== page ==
Office of the Attorney General
State of Texas

August 17, 1989

Honorable Al Luna
Committee on Science and Technology
Texas House of Representatives
P.O. Box 2910
Austin, Texas 78769

Letter Opinion No. 89-066

Dear Representative Luna,

You ask whether the Texas National Guard has authority to cooperate with federal customs agents in spot inspections of cargo along the border between Texas and Mexico.

The Texas Army National Guard and the Texas Air National Guard are active state military forces. Gov't Code s 431.001(3), (4); see generally Gov't Code, ch. 431, subch. C (dealing with the Texas National Guard). They are also reserve components of the United States Departments of the Army and the Air Force. 32 U.S.C. s 102. See generally U.S. Const. art. I, s 8, cl. 16 (the militia clause); Wiener, The Militia Clause of the Constitution, 54 Harv.L.Rev. 181 (1940). Congress may order National Guard forces into active federal duty whenever they are needed for national security. 32 U.S.C. s 102. The governor is commander-in-chief of the state military forces and has full authority over the state military forces, except when they are called into actual service of the United States. Tex. Const. art. IV, s 7; Gov't Code ss 431.002, 431.004.

A federal statute enacted in 1988 specifically permits the participation of National Guard personnel in civilian drug interdiction and law enforcement operations. National Defense Authorization Act, Fiscal Year 1989, Pub.L. No. 100-456, s 1105, 102 Stat. 1918, 2047 (1988). Title XI of the act authorizes the secretary of defense to provide states with federal funds to pay the expenses of National Guard personnel assigned to the operations. Id. Section 1105 provides that National Guard personnel can participate in such operations only while acting under state authority. See generally Posse Comitatus Act, 18 U.S.C. s 1385 (prohibiting use of military personnel in civilian law enforcement activities except where specifically authorized); 32 C.F.R. s 213.10(a)(2) (stating that National Guard members are exempt from restriction of Posse Comitatus Act when not engaged in federal service).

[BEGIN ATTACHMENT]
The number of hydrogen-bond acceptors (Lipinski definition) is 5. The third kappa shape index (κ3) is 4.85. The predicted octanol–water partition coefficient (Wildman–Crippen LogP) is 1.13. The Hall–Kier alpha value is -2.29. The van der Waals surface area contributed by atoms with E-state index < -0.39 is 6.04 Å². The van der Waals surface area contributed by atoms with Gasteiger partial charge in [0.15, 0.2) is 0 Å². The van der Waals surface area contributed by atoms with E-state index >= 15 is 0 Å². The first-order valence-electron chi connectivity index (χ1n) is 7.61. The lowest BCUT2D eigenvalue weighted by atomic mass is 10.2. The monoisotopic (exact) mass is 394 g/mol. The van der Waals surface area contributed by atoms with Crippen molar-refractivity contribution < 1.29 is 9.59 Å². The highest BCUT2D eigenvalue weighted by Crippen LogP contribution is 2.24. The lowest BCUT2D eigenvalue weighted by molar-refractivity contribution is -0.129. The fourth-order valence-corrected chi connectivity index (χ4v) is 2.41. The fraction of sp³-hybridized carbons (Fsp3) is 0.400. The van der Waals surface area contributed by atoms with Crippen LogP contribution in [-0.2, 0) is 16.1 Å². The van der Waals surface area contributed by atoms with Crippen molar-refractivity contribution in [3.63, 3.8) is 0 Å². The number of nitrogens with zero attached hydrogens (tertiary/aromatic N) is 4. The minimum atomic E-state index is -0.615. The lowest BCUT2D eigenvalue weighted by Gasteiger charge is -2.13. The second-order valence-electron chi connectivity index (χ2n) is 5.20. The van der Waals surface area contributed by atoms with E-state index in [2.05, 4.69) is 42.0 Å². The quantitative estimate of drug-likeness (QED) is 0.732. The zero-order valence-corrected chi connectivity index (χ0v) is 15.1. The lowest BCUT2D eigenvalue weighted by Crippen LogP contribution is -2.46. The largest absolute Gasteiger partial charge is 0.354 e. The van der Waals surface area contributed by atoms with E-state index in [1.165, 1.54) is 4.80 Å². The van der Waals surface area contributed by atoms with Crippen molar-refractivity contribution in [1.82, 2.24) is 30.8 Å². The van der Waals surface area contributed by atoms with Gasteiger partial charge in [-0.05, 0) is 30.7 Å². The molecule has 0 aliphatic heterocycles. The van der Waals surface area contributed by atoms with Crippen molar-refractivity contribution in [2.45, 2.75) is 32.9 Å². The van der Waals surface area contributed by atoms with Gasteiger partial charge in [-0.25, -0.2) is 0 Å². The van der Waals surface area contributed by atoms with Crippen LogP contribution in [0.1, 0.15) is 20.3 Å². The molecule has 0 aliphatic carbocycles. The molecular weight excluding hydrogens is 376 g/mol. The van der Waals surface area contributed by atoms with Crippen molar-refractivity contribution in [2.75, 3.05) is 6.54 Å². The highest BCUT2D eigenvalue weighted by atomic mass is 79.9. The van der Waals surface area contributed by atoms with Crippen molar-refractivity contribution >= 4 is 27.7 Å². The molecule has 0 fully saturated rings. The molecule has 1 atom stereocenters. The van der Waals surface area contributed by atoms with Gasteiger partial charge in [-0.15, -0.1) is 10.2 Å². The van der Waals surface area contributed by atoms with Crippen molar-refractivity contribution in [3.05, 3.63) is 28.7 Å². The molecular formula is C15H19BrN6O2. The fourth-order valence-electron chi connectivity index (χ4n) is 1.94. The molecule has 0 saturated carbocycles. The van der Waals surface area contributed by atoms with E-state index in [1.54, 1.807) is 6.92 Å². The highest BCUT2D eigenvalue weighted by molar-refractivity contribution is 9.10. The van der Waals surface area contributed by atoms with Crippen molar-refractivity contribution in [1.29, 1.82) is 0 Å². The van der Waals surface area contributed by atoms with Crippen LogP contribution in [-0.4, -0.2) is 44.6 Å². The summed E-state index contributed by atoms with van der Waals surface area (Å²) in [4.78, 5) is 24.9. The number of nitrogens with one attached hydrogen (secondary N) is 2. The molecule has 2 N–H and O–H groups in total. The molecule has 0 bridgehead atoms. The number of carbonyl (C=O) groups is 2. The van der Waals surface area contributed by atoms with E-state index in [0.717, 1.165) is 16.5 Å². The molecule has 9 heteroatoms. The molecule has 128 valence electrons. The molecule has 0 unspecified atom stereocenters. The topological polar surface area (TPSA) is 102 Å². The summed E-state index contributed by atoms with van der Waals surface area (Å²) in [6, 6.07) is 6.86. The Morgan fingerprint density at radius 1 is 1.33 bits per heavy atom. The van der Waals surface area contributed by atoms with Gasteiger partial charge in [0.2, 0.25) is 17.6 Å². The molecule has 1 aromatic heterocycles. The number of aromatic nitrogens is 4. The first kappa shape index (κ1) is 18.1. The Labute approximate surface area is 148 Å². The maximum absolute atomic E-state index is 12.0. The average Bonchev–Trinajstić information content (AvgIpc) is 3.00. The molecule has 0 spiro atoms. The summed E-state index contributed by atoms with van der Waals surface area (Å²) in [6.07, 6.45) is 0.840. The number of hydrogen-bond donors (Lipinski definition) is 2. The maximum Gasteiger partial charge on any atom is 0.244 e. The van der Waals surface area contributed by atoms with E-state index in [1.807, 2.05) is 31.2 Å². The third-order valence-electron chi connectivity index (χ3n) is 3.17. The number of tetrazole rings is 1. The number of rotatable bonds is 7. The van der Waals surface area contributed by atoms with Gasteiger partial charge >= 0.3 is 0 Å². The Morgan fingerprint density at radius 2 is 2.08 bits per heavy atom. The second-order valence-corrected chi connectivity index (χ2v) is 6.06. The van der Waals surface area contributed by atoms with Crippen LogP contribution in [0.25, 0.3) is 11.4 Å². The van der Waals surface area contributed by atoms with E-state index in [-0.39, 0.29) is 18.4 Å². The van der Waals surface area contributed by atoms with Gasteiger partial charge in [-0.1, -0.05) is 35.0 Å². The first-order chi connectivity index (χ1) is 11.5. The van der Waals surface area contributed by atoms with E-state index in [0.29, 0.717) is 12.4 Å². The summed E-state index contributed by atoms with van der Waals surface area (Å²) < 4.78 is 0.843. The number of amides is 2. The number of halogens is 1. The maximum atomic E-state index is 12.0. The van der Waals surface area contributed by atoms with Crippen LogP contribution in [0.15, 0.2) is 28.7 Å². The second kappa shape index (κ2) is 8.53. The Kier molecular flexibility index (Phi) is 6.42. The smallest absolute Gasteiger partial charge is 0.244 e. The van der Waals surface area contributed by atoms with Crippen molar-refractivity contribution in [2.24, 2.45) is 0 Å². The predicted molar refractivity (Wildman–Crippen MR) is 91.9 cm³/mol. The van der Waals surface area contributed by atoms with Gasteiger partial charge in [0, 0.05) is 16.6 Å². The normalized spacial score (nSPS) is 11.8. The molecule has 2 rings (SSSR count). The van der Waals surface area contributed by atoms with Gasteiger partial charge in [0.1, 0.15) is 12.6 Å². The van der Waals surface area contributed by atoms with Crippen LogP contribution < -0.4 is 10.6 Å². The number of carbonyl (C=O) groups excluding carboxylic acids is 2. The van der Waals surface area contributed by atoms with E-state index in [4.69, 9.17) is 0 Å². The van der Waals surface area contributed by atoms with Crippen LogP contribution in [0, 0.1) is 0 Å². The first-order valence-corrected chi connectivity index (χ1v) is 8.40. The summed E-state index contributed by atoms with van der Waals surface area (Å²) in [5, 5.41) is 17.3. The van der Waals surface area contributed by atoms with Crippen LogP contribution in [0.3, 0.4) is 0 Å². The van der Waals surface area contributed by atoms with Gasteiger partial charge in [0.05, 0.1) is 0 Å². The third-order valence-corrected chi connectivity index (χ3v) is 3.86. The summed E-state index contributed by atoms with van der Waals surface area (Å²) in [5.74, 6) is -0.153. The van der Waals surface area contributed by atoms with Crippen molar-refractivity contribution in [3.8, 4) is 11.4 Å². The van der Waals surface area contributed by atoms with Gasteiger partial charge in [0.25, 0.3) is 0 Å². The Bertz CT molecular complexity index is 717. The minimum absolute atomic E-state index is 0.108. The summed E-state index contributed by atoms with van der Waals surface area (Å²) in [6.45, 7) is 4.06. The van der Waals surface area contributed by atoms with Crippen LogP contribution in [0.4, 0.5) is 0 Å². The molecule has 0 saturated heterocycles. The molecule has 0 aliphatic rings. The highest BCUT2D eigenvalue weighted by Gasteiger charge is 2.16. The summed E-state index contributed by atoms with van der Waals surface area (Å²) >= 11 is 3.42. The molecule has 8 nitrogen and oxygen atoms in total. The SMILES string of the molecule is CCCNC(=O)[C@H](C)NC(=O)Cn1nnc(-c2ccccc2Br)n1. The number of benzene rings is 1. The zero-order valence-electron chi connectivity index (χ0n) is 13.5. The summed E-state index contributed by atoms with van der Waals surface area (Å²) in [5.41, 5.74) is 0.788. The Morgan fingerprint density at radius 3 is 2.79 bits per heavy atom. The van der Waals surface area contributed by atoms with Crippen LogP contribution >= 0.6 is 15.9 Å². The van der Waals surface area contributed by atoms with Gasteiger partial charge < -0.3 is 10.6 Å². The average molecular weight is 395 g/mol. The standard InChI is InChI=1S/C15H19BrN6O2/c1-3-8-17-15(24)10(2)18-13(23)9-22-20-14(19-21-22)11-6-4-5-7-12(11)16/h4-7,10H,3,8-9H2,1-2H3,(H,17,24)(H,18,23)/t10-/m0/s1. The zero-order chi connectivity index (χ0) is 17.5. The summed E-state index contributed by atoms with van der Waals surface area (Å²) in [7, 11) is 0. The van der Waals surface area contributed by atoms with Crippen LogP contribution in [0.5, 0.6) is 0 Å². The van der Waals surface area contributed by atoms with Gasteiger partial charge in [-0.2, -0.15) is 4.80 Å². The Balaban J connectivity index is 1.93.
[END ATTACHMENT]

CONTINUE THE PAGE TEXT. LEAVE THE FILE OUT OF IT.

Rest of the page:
Under the National Defense Authorization Act each state governor may submit a funding request to the Secretary of Defense specifying how National Guard personnel and facilities will be used in drug interdiction activities. A Texas plan was approved for the period from November 1, 1988, through September 30, 1989. Although the plan is not available for public inspection, the governor's office has informed us that the plan provides for the type of activity you ask about. Any questions about the state plan should be directed to the governor's office.

In summary, there is authority for the Texas National Guard to assist customs agents in drug interdiction activity. Whether any particular activity comports with the law is a fact question that cannot be resolved in the opinion process.

      Very truly yours,

      Sarah Woelk
      Letter Opinion Section

Texas OAG home page | Opinions & Open Government